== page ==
Tesla Soars Amid Q2 Success, Market Watching for Future Updates


Tesla is facing growing competition, yet this has done little to halt a massive rally in the company’s stock price, which has erased year-to-date losses. The rally has quieted, for now, questions about whether Tesla still deserves its place in the so-called Magnificent Seven—a term inspired by the movie that refers to tech giants like Alphabet, Amazon, Apple, Meta, Microsoft, and Nvidia which have driven the stock market’s gains in recent years.

Earlier in April, Tesla shares fell to a low of $138.80, barely holding onto its position among America’s top 10 largest companies. Financial pundits, such as CNBC’s Jim Cramer, even suggested that Tesla had lost its status among the most powerful and fastest-growing companies in the country.

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However, Tesla’s Q2 deliveries exceeded low expectations, sparking a continued rally. As of Wednesday, shares reached their highest level since September, closing at $263.26. Tesla’s market capitalization now nears $850 billion, making it the eighth-largest U.S. company—though still trailing Meta’s $1.3 trillion market cap, the next smallest member of the Magnificent Seven.

Interestingly, Tesla enthusiasts view the company as an artificial intelligence leader, but it must still demonstrate an ability to sell cars. According to a New York Times report citing Cox Automotive, Tesla no longer controls a majority of the American EV market.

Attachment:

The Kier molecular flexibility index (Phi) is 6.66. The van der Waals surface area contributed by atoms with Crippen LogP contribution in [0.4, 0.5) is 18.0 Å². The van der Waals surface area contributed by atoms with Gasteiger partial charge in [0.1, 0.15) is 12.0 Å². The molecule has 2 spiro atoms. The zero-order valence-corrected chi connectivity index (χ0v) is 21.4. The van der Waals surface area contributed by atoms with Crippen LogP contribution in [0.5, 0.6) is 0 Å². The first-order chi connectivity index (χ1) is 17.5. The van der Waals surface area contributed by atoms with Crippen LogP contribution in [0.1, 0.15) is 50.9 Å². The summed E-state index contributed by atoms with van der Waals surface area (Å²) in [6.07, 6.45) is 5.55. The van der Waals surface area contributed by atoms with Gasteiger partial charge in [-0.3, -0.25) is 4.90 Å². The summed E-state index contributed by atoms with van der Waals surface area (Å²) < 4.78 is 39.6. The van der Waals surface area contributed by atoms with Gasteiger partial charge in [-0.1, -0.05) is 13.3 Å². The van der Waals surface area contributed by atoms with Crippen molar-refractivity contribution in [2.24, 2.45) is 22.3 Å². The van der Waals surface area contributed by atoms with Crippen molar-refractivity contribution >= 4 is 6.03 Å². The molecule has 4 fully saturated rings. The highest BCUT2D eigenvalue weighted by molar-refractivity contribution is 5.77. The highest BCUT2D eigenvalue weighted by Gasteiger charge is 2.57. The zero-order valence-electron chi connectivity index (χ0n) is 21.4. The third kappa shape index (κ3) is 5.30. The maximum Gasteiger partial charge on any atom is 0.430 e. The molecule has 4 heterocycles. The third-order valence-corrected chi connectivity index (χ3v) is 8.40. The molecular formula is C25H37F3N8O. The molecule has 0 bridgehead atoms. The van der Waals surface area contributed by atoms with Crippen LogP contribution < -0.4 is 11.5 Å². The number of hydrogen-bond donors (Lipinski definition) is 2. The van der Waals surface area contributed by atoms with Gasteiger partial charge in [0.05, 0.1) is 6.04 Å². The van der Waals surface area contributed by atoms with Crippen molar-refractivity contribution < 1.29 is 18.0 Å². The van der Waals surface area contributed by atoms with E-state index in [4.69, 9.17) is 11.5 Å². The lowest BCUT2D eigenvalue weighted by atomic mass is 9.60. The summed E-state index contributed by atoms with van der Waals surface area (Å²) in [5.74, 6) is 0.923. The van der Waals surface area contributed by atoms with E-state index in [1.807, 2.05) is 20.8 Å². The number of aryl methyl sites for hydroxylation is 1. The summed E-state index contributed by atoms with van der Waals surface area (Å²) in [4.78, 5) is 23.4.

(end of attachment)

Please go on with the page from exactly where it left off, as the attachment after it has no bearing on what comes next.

Seth Goldstein, an equities strategist at Morningstar, noted that focusing solely on Tesla’s EV market share was never a good idea. With increasing overall demand for electric vehicles, Tesla’s market share might drop even if the company continues to grow. “The more important number is, what are their deliveries and what’s their percent of the total auto market, including internal combustion engines?” Goldstein remarked.

At the start of the month, Tesla announced it had delivered nearly 444,000 vehicles in Q2, a nearly 5% drop from last year. Analysts had estimated a 9% drop. Goldstein was impressed not only by the deliveries but also by Tesla’s energy storage business, which reported deploying 9.4 gigawatt hours of battery energy storage—the highest quarterly number yet and more than double Q1’s amount. According to Goldstein, even small changes in expectations can significantly impact the stock prices of high-growth companies.

“That shows that Tesla can still grow,” Goldstein said. “It shows that maybe the worst is behind Tesla, and that they are turning things around.”

Investors are also eagerly awaiting August 8, when Tesla is set to reveal its Cybercab. Expecting this robo-taxi model to lack a steering wheel and pedals, Goldstein is curious whether Tesla will provide a concrete timeline or remain vague.

In the nearer term, attention is on Tesla’s next earnings call on July 23, where investors hope for updates on the production of a new, more affordable vehicle. Musk has indicated that production could start as soon as 2025, potentially allowing deliveries to grow again by 2026. Goldstein suggested that the market would respond positively if this timeline remains intact. “If they don’t commit to it again or give us any updates,” he said, “we could see the stock falter.”